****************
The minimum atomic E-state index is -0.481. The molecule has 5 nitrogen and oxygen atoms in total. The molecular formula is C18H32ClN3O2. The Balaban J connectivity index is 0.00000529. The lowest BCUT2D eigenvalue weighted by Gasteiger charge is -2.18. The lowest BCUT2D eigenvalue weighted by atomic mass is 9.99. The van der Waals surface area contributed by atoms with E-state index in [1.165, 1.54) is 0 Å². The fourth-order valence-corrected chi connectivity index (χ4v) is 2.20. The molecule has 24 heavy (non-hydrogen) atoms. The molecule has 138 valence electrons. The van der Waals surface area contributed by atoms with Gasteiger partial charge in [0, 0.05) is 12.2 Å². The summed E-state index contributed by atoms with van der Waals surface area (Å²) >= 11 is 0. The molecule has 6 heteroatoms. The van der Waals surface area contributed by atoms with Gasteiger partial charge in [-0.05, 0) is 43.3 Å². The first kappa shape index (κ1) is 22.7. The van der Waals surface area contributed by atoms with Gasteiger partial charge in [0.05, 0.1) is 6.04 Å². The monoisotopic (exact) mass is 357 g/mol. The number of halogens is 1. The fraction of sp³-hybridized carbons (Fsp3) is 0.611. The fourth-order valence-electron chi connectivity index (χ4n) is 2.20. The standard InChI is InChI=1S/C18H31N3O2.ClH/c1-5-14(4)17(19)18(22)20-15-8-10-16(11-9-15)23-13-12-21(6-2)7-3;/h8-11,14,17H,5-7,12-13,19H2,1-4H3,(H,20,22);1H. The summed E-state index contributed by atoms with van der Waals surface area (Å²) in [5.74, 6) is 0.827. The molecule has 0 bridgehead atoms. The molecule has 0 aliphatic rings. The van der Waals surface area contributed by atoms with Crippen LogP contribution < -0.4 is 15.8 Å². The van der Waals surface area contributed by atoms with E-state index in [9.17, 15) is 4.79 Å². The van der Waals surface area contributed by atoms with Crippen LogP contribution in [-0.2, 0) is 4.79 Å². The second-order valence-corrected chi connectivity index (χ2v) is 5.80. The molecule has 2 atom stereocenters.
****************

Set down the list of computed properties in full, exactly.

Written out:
The minimum atomic E-state index is -0.481. The molecule has 5 nitrogen and oxygen atoms in total. The molecular formula is C18H32ClN3O2. The Balaban J connectivity index is 0.00000529. The lowest BCUT2D eigenvalue weighted by Gasteiger charge is -2.18. The lowest BCUT2D eigenvalue weighted by atomic mass is 9.99. The van der Waals surface area contributed by atoms with E-state index in [1.165, 1.54) is 0 Å². The fourth-order valence-corrected chi connectivity index (χ4v) is 2.20. The molecule has 24 heavy (non-hydrogen) atoms. The molecule has 138 valence electrons. The van der Waals surface area contributed by atoms with Gasteiger partial charge in [0, 0.05) is 12.2 Å². The summed E-state index contributed by atoms with van der Waals surface area (Å²) >= 11 is 0. The molecule has 6 heteroatoms. The van der Waals surface area contributed by atoms with Gasteiger partial charge in [-0.05, 0) is 43.3 Å². The first kappa shape index (κ1) is 22.7. The van der Waals surface area contributed by atoms with Gasteiger partial charge in [0.05, 0.1) is 6.04 Å². The monoisotopic (exact) mass is 357 g/mol. The number of halogens is 1. The fraction of sp³-hybridized carbons (Fsp3) is 0.611. The fourth-order valence-electron chi connectivity index (χ4n) is 2.20. The standard InChI is InChI=1S/C18H31N3O2.ClH/c1-5-14(4)17(19)18(22)20-15-8-10-16(11-9-15)23-13-12-21(6-2)7-3;/h8-11,14,17H,5-7,12-13,19H2,1-4H3,(H,20,22);1H. The summed E-state index contributed by atoms with van der Waals surface area (Å²) in [5.74, 6) is 0.827. The molecule has 0 bridgehead atoms. The molecule has 0 aliphatic rings. The van der Waals surface area contributed by atoms with Crippen LogP contribution < -0.4 is 15.8 Å². The van der Waals surface area contributed by atoms with E-state index in [9.17, 15) is 4.79 Å². The van der Waals surface area contributed by atoms with Crippen LogP contribution in [-0.2, 0) is 4.79 Å². The second-order valence-corrected chi connectivity index (χ2v) is 5.80. The molecule has 2 atom stereocenters.